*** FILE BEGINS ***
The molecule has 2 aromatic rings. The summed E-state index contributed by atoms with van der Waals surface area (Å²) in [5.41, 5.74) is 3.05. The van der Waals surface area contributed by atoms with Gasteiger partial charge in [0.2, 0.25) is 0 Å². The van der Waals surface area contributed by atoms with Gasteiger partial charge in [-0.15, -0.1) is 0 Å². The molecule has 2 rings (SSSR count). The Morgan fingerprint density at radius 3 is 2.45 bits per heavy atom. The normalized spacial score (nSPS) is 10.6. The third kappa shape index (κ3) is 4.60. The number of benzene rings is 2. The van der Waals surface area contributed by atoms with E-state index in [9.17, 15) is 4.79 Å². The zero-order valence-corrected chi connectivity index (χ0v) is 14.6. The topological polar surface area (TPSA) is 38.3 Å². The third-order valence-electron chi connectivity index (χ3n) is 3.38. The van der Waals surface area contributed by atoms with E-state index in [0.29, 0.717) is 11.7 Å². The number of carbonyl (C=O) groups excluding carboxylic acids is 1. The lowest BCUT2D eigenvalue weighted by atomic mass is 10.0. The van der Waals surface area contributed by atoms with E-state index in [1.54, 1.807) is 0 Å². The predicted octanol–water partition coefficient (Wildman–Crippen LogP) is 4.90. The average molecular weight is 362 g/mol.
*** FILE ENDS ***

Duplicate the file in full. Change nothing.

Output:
The molecule has 2 aromatic rings. The summed E-state index contributed by atoms with van der Waals surface area (Å²) in [5.41, 5.74) is 3.05. The van der Waals surface area contributed by atoms with Gasteiger partial charge in [0.2, 0.25) is 0 Å². The van der Waals surface area contributed by atoms with Gasteiger partial charge in [-0.15, -0.1) is 0 Å². The molecule has 2 rings (SSSR count). The Morgan fingerprint density at radius 3 is 2.45 bits per heavy atom. The normalized spacial score (nSPS) is 10.6. The third kappa shape index (κ3) is 4.60. The number of benzene rings is 2. The van der Waals surface area contributed by atoms with E-state index in [9.17, 15) is 4.79 Å². The zero-order valence-corrected chi connectivity index (χ0v) is 14.6. The topological polar surface area (TPSA) is 38.3 Å². The third-order valence-electron chi connectivity index (χ3n) is 3.38. The van der Waals surface area contributed by atoms with E-state index in [0.29, 0.717) is 11.7 Å². The number of carbonyl (C=O) groups excluding carboxylic acids is 1. The lowest BCUT2D eigenvalue weighted by atomic mass is 10.0. The van der Waals surface area contributed by atoms with E-state index in [1.54, 1.807) is 0 Å². The predicted octanol–water partition coefficient (Wildman–Crippen LogP) is 4.90. The average molecular weight is 362 g/mol.